Steinkraus bags a sample of cannabis leaves, preparing them to send off for pesticide testing.
They repeat the process, clipping samples from plants at the middle and back of the room. Silverman seals the baggies inside a larger bag labeled with the room number. They follow the same procedure for both veg rooms. Later, they heat seal the larger bags to prevent tampering. It’s up to Denver Bud Company to safely store these samples and transport them to the lab to be tested for pesticide residues. In a few days, Denver Bud Company will receive an OCA inspection report.
“Based on what we heard today, it sounds like there may be some small adjustments Jen will recommend,” Gelt says. A second site inspection will follow, and Silverman will sample from the flowering room. Down the road, she’ll pay a surprise visit, too. If all goes well, Denver Bud Company will have pesticide-free certification within a few months.
This process is designed to be even more rigorous than USDA organic certification, Gelt says, requiring up to four inspections and as many rounds of samples. The price tag starts at $5,000, and certification and the distinctive pesticide-free label both last one year. Hundreds of growers have inquired about the process, and more than a dozen are already in line for their first inspection. OCA hopes to complete at least five certifications in Colorado by year’s end, and enter other states where recreational cannabis is legal by early 2017. With the ability to charge a premium for their certified product – it’s unclear exactly how much more, but organic foods sell for an average of 47 percent more than conventional food, according to a recent study – growers like Josh Egle, founder of Denver Bud Company, say the process will pay for itself.
Silverman labels a large bag, into which smaller sample baggies filled with cannabis leaves from Denver Bud Company will be inserted, sealed and sent off for pesticide residue testing.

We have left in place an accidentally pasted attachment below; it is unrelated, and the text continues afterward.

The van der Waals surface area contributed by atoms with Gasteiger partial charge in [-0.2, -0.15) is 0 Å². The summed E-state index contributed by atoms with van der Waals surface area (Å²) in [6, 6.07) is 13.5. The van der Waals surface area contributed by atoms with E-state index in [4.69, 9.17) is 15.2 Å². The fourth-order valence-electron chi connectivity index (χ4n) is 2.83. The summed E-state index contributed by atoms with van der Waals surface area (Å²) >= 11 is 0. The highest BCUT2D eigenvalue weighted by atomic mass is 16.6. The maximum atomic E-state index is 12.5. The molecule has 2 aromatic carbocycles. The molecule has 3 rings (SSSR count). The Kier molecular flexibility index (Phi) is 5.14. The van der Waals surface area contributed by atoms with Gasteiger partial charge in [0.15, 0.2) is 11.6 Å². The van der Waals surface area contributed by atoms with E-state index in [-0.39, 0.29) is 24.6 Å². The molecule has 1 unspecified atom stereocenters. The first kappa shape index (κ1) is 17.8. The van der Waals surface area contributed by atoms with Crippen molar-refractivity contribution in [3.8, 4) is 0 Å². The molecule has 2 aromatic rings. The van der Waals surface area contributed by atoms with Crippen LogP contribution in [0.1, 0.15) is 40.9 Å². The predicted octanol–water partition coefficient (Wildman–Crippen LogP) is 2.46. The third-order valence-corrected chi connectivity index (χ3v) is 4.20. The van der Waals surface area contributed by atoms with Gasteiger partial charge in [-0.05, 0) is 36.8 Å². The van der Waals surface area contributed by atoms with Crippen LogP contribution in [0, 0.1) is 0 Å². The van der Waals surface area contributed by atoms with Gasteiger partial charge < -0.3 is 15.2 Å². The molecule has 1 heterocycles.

And Egle welcomes the rigor. He’s been committed to growing marijuana without pesticides for years; even before he entered the industry, he grew organic weed for his mother to treat her multiple sclerosis – and OCA is finally providing a way to legitimize his approach and provide consumers with a genuine pesticide-free option. “We got into this business to be the good guys,” Egle says. “It’s important to me that the product we put out is helping people instead of hurting people.”
For OCA founder John-Paul Maxfield, who also owns Waste Farmers and Maxfield’s, an organic soil company, creating a pesticide-free certification is all part of the pursuit to make the world a more sustainable place through better agricultural practices. Pesticide-free certification is crucial in helping the cannabis industry catch up with food, he says, and allows consumers to choose their cannabis with the same values they apply to food.
“The goal is to incentivize safe growing practices through market mechanisms,” Maxfield says. “Encouraging clean, sustainable and ultimately organic methods through certification will help create differentiation in the marketplace.” “Nobody likes fucking chemicals. Nobody likes shitty practices that destroy the planet,” he adds. “The issue is, they don’t know about it.”